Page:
Chileka reggae group Black Missionaries Monday released four singles and two music videos as they set out to drop Kuimba 12 later this year.
The songs that the group has released, produced by Amos Mlolowah, are ‘Praise’, ‘Za Mdziko’, ‘Ndikanapanda’ and ‘Timponye’.
“The mission continues, we have worked very hard to put things together and we hope people will love the songs. The songs basically are looking at the world and highlight issues of love, challenges we are going through and also praising God,” the group’s leader Anjiru Fumulani said Monday.
He also said they were open to constructive criticism but urged people to take time to listen to messages in the songs.
“We are thankful to our producer Amos Mlolowah. He has done a good job, we have worked with him starting with Kuimba 10, Kuimba 11 and now we are talking about Kuimba 12,” Anjiru said.
In ‘Praise’, which hails Haile Selassie, Chizondi has led with his husky voice.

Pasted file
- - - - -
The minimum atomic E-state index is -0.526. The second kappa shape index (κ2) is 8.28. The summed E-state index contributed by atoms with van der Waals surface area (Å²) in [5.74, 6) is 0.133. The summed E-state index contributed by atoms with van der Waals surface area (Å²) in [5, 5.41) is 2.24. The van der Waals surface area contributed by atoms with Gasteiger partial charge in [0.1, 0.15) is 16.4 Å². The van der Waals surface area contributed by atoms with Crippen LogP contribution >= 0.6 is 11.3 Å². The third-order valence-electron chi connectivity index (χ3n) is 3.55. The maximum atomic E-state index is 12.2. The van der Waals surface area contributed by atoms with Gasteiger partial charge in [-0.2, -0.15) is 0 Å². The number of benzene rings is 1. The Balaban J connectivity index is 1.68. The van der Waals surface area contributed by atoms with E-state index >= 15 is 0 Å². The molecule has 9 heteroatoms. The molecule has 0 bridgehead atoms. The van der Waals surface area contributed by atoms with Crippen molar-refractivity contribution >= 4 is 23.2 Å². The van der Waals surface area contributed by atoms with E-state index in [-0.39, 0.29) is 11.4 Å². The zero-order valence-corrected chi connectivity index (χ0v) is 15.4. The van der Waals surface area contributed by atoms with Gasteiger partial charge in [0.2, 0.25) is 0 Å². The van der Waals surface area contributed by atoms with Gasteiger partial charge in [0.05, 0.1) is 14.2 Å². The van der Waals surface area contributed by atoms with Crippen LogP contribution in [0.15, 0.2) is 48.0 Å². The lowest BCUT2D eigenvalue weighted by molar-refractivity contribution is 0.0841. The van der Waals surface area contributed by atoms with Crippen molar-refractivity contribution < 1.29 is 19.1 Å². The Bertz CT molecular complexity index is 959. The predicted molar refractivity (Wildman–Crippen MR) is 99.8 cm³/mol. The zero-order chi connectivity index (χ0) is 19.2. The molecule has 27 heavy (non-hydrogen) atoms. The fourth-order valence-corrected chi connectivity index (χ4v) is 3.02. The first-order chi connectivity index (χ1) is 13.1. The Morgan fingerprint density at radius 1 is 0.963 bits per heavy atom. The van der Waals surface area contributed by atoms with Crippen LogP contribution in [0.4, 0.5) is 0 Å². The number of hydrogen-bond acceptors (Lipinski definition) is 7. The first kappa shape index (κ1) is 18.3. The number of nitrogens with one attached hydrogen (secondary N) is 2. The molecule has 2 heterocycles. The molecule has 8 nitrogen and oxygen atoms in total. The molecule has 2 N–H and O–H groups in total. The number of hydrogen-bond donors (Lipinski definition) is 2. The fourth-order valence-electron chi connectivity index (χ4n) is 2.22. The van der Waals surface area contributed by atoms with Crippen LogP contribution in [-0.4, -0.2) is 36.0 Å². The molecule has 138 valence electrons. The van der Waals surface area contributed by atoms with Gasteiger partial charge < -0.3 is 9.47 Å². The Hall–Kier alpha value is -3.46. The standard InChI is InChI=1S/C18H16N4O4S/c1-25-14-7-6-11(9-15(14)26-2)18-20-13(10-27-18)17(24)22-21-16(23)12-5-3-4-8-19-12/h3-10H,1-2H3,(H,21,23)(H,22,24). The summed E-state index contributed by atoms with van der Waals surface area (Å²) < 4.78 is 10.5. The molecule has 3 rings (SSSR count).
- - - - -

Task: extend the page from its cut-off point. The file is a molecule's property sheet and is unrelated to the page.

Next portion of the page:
“This song, Erik Paliani played the lead and he has also done so in some of the songs making Kuimba 12,” he said.
In the track ‘Za Mdziko’, which talks about the challenges people are going through including the hard times with Covid, Anjiru and Chizondi have teamed up to lead.
“In the other three songs, AB Malinga has played the lead guitar. This just tells you that we were very serious in what we were doing,” Anjiru said.
Just as they have done in their previous Kuimba outings in not skipping love songs, ‘Tikanapanda’ is a love song that highlights challenges facing relationships and marriages these days.
In ‘Timponye’, the group looks at people in top positions who fail to appreciate talents of others especially their subordinates.
Of the four audio songs, the group decided to work on videos for ‘Praise’ and ‘Ndikanapanda’.
“More videos will come out but, for now, we thought we should go with the two. We have worked with HD Plus led by Sukez on these two videos,” Anjiru said.
He said yesterday that they were still continuing with the mission started by their founder Evison Matafale and others such as Musamude Fumulani.
“We are where we are today because of the support we get from people,” he said.